Square Feet focuses on domestic space. And I think in its narrowing in, it allows us to see things we might be over-accustomed to, like the kitchen table, with fresh eyes. What are the difficulties in working with material (like the home) that your reader likely has deep personal associations with? What are the strengths?
I enjoyed taking a fresh look at what seems so familiar. Whether it was everyday objects or spaces—like the junk drawer—or nooks and crannies we try to avoid, it was for exactly what you’ve said, that we have personal associations with these things, that made the process of Square Feet so engaging. Our domestic spaces are personal, but that’s also what unites us in a way. We all have our creature comforts, our favorite coffee mugs or pieces of clothing. We have our outside worlds and our private worlds, so this collection encouraged me to explore the lines between the private and the public, to blur those lines and expose those personal attachments and feelings. I suppose the risk is that a reader may not feel as my poetic speakers do, but I hope there is something to connect to, on some level, that still offers a take-away.
How did this collection come into being? Was there an aha moment where you decided the collection would focus on the home or was the process more organic?
I had drafted a few poems that all related to the domestic in one way or another, but it wasn’t until I saw that these were more about relationships within the domestic space, and how those relationships are shifted or shaped by their environments and material accessories that I began to think in terms of a cohesive collection. The title came to me in a sudden burst early on and I knew immediately Square Feet worked, both as a title and for a frame to work within. I continued to draft so-called random poems, but any time a poem fell into my theme and framework, I set it aside for the collection.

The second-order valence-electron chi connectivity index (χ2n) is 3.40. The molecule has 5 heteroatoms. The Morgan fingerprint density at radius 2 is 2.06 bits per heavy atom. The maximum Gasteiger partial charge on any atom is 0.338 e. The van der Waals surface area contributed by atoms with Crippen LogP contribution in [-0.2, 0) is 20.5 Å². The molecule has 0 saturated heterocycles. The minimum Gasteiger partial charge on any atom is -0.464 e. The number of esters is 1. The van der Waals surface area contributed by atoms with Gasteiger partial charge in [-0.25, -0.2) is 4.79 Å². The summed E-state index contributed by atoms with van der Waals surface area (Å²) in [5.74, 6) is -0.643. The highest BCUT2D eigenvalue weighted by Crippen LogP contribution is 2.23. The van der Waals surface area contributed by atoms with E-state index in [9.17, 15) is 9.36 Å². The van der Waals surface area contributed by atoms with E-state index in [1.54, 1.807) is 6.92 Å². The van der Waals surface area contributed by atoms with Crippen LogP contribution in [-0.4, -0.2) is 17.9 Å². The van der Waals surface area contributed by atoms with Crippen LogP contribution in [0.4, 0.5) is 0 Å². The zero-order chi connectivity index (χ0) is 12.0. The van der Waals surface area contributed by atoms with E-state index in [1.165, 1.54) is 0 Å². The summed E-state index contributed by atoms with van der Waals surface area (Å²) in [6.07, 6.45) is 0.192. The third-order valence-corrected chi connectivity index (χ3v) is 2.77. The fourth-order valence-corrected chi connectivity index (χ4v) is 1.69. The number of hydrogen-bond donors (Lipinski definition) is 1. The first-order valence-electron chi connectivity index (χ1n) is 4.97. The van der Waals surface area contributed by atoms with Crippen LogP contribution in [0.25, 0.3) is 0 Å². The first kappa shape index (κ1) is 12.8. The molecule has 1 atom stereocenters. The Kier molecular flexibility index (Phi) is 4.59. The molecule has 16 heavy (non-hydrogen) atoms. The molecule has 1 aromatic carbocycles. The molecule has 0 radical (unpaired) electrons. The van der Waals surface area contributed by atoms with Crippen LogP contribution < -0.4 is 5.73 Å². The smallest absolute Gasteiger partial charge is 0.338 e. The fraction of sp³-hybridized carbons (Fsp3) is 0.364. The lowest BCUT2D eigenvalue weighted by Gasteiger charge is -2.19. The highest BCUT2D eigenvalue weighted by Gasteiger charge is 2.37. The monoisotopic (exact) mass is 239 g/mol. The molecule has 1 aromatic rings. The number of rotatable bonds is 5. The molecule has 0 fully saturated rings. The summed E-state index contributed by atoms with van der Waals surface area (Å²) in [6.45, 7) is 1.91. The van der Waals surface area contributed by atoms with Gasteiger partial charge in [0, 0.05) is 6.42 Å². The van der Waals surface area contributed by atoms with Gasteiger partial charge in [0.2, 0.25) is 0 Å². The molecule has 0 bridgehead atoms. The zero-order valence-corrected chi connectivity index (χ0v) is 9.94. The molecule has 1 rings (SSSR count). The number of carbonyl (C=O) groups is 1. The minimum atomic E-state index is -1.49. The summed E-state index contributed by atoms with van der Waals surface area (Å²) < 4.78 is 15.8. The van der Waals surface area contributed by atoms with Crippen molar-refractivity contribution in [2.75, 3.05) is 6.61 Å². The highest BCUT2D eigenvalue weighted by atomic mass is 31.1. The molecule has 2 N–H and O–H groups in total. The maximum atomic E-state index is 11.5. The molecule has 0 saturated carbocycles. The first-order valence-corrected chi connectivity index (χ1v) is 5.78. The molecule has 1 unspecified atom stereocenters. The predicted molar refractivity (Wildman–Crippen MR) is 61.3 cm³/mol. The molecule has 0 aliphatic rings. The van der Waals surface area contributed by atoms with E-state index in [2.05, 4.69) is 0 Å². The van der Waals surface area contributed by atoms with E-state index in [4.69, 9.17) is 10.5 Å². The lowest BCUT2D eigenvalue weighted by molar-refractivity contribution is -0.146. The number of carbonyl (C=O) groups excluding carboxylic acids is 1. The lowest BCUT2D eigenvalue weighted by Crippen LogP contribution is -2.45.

I think I learned what I already knew, but the process of writing cemented a few notions, for sure. How we value our privacy once we close the doors to our home, yet open up to vulnerabilities when we invite others into our space. We trust others in such personal and private spaces, hoping there is no judgment, cringing at the thought of what others think of our messy closets, dusty window frames, chipped serving platters. We so often work to hide pieces of ourselves and present the best-of in the outside public space, but it’s harder to hide things in the home. And we shouldn’t have to. But it was an interesting process to bring together a few speakers and alternating points-of-view in this collection, to reveal how fragile that trust is and how guarded we can be in our personal spaces, particularly when we feel threatened.
In addition to poetry, you write fiction and creative nonfiction. How does your work in prose influence your poetry, and how does your poetry influence your prose?
On any given day I’ll work on both prose and verse, so the two definitely intersect for me. I’ll think about sound and diction when working on prose, like I would with poetry, just to challenge myself and make deliberate choices. In poetry, I’ll take a step back to think how the draft speaks to a story arc and what I might do to enliven the imagery and point of view.
What do you hope readers will encounter in Square Feet?
I hope readers will see something new in what is commonplace. I hope readers will walk away from this collection with a sense of discovery and perhaps a sense of unity, in that affirmation that we are all so similar when it comes to what we want, how we behave, and what we desire. Life is challenging and hectic and chaotic most days, but it’s also kind of simple. We all work toward similar goals and dreams, when you get to the base of things, and I think that’s interesting. “That is part of the beauty of all literature,” F. Scott Fitzgerald said. “You discover that your longings are universal longings, that you’re not lonely and isolated from anyone. You belong.” My hope is that readers will see something of themselves in Square Feet and maybe nod a little the next time they open up that junk drawer.